Golden Calls for Investigation into Canadian Trucking along Northern Border, Submits Legislation to Protect American Logging Jobs

July 30, 2020
Press Release
Canadian truckers may be conducting illegal point-to-point transportation of logs within Maine

WASHINGTON — Congressman Jared Golden (ME-02) called on officials of three government agencies to investigate allegations of Canadian truckers operating illegally in Maine. Multiple stakeholders in Maine’s logging community have voiced their concerns that Canadians are violating cabotage laws by using H2-A visas to illegally pick up and drop off loads of timber within the United States. 

Golden also submitted an amendment to the funding bill for the Department of Labor, which the House will vote on this week. The provision would block funding for H2-A visas used for logging activities. 

“I am writing on behalf of Maine loggers, truck drivers, and their families to urge you to investigate allegations of misuse of the H-2A visa program by Canadian truck drivers,” wrote Golden. “Such unlawful movement of goods within the U.S. by foreign workers would not only be a violation of our immigration laws, but also take away good jobs from American workers… This wrong cannot go unaddressed and is an opportunity for your agency to come to the defense of the American worker.”

Golden sent the letters to officials at the Department of Labor, Customs and Border Protection, and Immigration and Customs Enforcement. All three agencies are responsible for some portion of the processing or enforcement of the H2-A visa program. 

Cabotage rules agreed to between Mexico, Canada, and the United States allow each country’s truck drivers to use B-1 visas to participate in the international stream of commerce but not another country’s domestic market. However, it has been reported that some Canadian truckers are using H2-A visas — which are intended for agricultural workers — to get around cabotage rules and participate in the American domestic market and compete with American truckers. Logs are not perishable goods and therefore are not considered agricultural.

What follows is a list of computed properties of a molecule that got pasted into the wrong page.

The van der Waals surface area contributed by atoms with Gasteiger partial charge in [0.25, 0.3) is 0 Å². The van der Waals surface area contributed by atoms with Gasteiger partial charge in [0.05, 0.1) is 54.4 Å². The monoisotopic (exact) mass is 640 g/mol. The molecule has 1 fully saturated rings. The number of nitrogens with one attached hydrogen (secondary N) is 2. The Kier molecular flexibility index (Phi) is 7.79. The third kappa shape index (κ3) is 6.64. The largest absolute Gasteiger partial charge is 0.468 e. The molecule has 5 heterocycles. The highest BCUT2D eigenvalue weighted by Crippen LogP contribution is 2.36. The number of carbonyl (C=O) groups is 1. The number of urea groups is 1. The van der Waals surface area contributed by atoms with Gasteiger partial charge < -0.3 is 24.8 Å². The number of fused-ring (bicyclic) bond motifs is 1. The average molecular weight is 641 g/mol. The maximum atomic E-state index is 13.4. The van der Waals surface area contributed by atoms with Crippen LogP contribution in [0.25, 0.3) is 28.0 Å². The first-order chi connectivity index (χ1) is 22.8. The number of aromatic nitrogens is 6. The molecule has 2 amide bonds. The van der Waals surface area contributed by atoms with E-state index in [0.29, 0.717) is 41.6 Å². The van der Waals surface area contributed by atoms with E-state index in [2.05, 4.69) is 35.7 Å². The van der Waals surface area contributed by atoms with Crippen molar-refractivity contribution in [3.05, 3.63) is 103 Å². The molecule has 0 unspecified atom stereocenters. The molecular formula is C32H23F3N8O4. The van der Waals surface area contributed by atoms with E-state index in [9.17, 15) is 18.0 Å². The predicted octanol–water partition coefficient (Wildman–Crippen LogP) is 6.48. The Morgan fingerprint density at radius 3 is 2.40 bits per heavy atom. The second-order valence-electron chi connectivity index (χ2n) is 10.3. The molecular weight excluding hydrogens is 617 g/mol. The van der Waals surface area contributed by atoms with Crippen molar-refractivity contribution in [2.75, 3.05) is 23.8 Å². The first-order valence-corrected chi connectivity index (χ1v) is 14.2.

Maine’s logging industry is a linchpin of the state’s economy, generating an estimated $619 million in economic output, and providing $342 million in income to around 9,000 Mainers, most of whom live in rural communities.

Read Congressman Golden’s letters to DOL, CBP, and ICE below.

Read Congressman Golden’s amendment here.

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Brian Pasternak

Director of Program Services

Office of Foreign Labor Certification

U.S. Department of Labor

202 Constitution Ave NW

Washington, DC 20210

Dear Director Pasternak:

I am writing on behalf of Maine loggers, truck drivers, and their families to urge you to investigate allegations of misuse of the H-2A visa program by Canadian truck drivers. If true, a lack of clarity and enforcement by the U.S. Department of Labor (DOL) may be incentivizing the violation of cabotage rules along the U.S.-Canadian border, with Canadian truck drivers engaging in what could be considered illegal point-to-point transportation in Maine. Such unlawful movement of goods within the United States by foreign workers would not only be a violation of our immigration laws, but also take away good jobs from American workers. 

The importance of the logging industry in rural Maine cannot be overstated. In some areas of the state, it is the primary source of employment. As an important regional trading partner, Canadians have always had a presence in this industry. However, a number of stakeholders in northern Maine have raised concerns with federal officials about the increasing presence of Canadian truck drivers who appear to be flouting the rules designed to protect American workers and are troubled that federal agencies seem to be turning a blind eye and allowing them to do so.

As you know, cabotage rules agreed to between Mexico, Canada, and the United States allow each country’s drivers to participate in the international stream of commerce but not another country’s domestic market. According to the Department of Homeland Security’s (DHS) guidance on compliance with cross-border traffic, this international agreement allows Canadian truck drivers in possession of  B-1 temporary worker visas to drop off international shipments in the U.S. and to pick up a load to return to Canada. However, upon delivering the initial load from Canada, these drivers are not allowed to then pick up another load in the U.S. and deliver it elsewhere within the U.S. 

While it is clear in immigration law and through DHS guidance that B-1 visa holders must abide by cabotage rules, these rules are silent as they relate to the H2-A visa program.   Consequently, as loggers in northern Maine have alleged -- with supporting documentation -- it appears that Canadian truck drivers are using H-2A visas in order to circumvent cabotage rules and conduct point-to-point deliveries in Maine. 

Troy Jackson, President of the Maine State Senate, has already provided you with documentation of Canadian truck drivers with H-2A visas violating cabotage rules. I have enclosed Senator Jackson’s letter and supporting documentation, and I echo his concerns about the lack of clarity from the federal government regarding why it appears that Canadian truck drivers are allowed to skirt the rules to displace Maine workers in this manner. This wrong cannot go unaddressed and is an opportunity for your agency to come to the defense of the American worker. That is why I request your response to the below questions in the hopes that you take action to clarify the H-2A program’s rules and to investigate whether or not Canadian truck drivers are inappropriately taking advantage of the H-2A visa program.